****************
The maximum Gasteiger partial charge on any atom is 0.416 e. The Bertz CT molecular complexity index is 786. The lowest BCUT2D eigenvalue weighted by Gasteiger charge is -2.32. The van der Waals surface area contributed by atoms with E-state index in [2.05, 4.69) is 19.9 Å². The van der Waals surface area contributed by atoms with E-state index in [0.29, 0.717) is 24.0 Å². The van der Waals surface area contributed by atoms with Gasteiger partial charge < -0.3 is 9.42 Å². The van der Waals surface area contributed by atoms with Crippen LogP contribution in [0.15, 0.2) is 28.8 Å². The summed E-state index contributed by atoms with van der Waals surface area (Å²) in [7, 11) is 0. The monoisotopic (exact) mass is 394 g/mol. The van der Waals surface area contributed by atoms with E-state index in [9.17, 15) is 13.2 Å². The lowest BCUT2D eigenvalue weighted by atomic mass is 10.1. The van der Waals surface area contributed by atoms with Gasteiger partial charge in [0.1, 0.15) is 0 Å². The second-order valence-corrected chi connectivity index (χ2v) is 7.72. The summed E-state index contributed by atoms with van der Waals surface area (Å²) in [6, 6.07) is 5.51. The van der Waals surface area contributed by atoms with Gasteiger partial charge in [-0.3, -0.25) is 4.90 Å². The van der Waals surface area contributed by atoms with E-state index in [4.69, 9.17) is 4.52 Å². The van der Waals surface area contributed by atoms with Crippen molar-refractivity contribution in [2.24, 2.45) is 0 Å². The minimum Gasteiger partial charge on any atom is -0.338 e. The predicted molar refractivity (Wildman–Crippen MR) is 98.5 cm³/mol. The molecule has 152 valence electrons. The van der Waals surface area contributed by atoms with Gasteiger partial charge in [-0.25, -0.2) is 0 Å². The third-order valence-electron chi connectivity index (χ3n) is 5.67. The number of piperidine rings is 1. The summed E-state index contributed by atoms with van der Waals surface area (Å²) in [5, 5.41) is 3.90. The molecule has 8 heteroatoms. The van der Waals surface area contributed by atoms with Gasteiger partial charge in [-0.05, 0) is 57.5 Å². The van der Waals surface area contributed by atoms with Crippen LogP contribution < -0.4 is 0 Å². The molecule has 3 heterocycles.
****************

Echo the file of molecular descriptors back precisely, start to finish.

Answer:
The maximum Gasteiger partial charge on any atom is 0.416 e. The Bertz CT molecular complexity index is 786. The lowest BCUT2D eigenvalue weighted by Gasteiger charge is -2.32. The van der Waals surface area contributed by atoms with E-state index in [2.05, 4.69) is 19.9 Å². The van der Waals surface area contributed by atoms with E-state index in [0.29, 0.717) is 24.0 Å². The van der Waals surface area contributed by atoms with Gasteiger partial charge < -0.3 is 9.42 Å². The van der Waals surface area contributed by atoms with Crippen LogP contribution in [0.15, 0.2) is 28.8 Å². The summed E-state index contributed by atoms with van der Waals surface area (Å²) in [7, 11) is 0. The monoisotopic (exact) mass is 394 g/mol. The van der Waals surface area contributed by atoms with E-state index in [9.17, 15) is 13.2 Å². The lowest BCUT2D eigenvalue weighted by atomic mass is 10.1. The van der Waals surface area contributed by atoms with Gasteiger partial charge in [0.1, 0.15) is 0 Å². The second-order valence-corrected chi connectivity index (χ2v) is 7.72. The summed E-state index contributed by atoms with van der Waals surface area (Å²) in [6, 6.07) is 5.51. The van der Waals surface area contributed by atoms with Gasteiger partial charge in [-0.3, -0.25) is 4.90 Å². The van der Waals surface area contributed by atoms with E-state index in [4.69, 9.17) is 4.52 Å². The van der Waals surface area contributed by atoms with Crippen molar-refractivity contribution in [2.24, 2.45) is 0 Å². The minimum Gasteiger partial charge on any atom is -0.338 e. The predicted molar refractivity (Wildman–Crippen MR) is 98.5 cm³/mol. The molecule has 152 valence electrons. The van der Waals surface area contributed by atoms with Gasteiger partial charge in [-0.25, -0.2) is 0 Å². The third-order valence-electron chi connectivity index (χ3n) is 5.67. The number of piperidine rings is 1. The summed E-state index contributed by atoms with van der Waals surface area (Å²) in [5, 5.41) is 3.90. The molecule has 8 heteroatoms. The van der Waals surface area contributed by atoms with Gasteiger partial charge in [-0.05, 0) is 57.5 Å². The van der Waals surface area contributed by atoms with Crippen LogP contribution < -0.4 is 0 Å². The molecule has 3 heterocycles.